‘Poorest citizens more likely to vote than the rich’ – survey reveals
The latest survey by pan-African research network Afrobarometer has indicated that the poorest citizens in Zimbabwe are likely to register to vote than their rich counterparts ahead of the 2023 harmonised elections.
“Economically better-off citizens (38%) are more likely to report being unregistered to vote than those experiencing moderate lived poverty (29%) or high lived poverty (22%).
“While only 17% of citizens with post-secondary education report being unregistered to vote, about twice as many of those with primary or no formal education (36%) or with secondary schooling (33%) say the same,” the survey established.
It further indicated that young Zimbabweans are less likely to register to vote than their elders.
The survey, however, noted that large majorities of Zimbabweans say they are registered to vote and intend to cast their ballots in the elections.
“But young citizens are considerably less likely than their elders to report being registered, and only slightly more than half of 18- to 35-year-olds say they will probably or definitely vote. As reported by citizens, both registration rates and intention to vote also vary considerably by province,” read the report.
“Among respondents who are registered to vote, a resounding majority say they will probably or definitely cast their votes in the upcoming elections. Nearly seven in 10 Zimbabwean adults (68%) say they are registered to vote in the 2023 elections. In addition, one-quarter (24%) say they intend to register, while 6% say they do not.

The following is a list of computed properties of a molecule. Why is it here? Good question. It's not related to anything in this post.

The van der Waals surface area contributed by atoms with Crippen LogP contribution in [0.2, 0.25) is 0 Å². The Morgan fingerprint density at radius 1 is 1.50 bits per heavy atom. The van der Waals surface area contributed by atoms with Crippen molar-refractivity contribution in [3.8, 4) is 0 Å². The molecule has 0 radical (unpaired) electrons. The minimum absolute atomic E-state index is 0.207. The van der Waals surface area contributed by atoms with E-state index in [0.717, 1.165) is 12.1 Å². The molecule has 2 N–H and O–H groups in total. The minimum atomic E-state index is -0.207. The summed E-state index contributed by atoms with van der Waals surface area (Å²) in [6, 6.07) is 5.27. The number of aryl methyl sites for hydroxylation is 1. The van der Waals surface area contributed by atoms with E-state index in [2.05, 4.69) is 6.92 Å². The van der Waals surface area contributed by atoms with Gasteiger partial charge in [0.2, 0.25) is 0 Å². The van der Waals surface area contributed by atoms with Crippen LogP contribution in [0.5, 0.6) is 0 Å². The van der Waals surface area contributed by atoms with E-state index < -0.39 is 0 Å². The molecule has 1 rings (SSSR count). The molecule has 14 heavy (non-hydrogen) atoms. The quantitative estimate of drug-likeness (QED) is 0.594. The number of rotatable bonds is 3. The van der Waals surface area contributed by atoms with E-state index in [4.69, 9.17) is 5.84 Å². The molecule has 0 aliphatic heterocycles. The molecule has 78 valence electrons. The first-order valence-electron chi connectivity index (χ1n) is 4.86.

“The middle-aged (83% of those aged 36-55 years) are more likely to be registered than either their younger counterparts (54% of those aged 18-35 years) or the older generation (72% of those aged 56 years or more). Slightly more women (70%) than men (66%) say they are registered to vote.”
The survey also established that of all the country’s provinces Mashonaland Central has the largest percentage of registered adults.
“Mashonaland Central has a larger proportion of registered adults (89%) than any other province. Looking at those who are not registered to vote, more than half of Masvingo (58%) and Bulawayo/Mat North/Mat South (53%) residents fall into this category.
“Rural residents (32%) are more likely to report not having registered to vote than their urban counterparts (25%), as are the youth (41%) compared to the middle-aged (17%) and the elderly (27%).
“Two-thirds (67%) of citizens say they will “definitely” vote in the 2023 harmonised elections. In addition, 19% say they will “probably” vote, and 7% they may or may not do so, while the rest say they will “probably” (2%) or “definitely” (5%) not vote
“Midlands (80%) and Masvingo (78%) have the largest shares of “definite” voters, while the smallest proportion is recorded in Bulawayo/Mat North/Mat South (57%). The poorest citizens (75%) are more likely to say they will vote than their better-off counterparts (59%-66%).
“Young respondents (52%) are considerably less likely to indicate an intention to vote than their elders (77%-80%). Overwhelming majorities of citizens who say they are registered (97%) or intend to register (86%) say they will probably/definitely vote,” read the report.
The Afrobarometer founded in 1999, is a pan-African, independent, non-partisan research network that measures public attitudes on economic, political, and social matters in Africa. Its secretariat headquarters are in Accra, Ghana.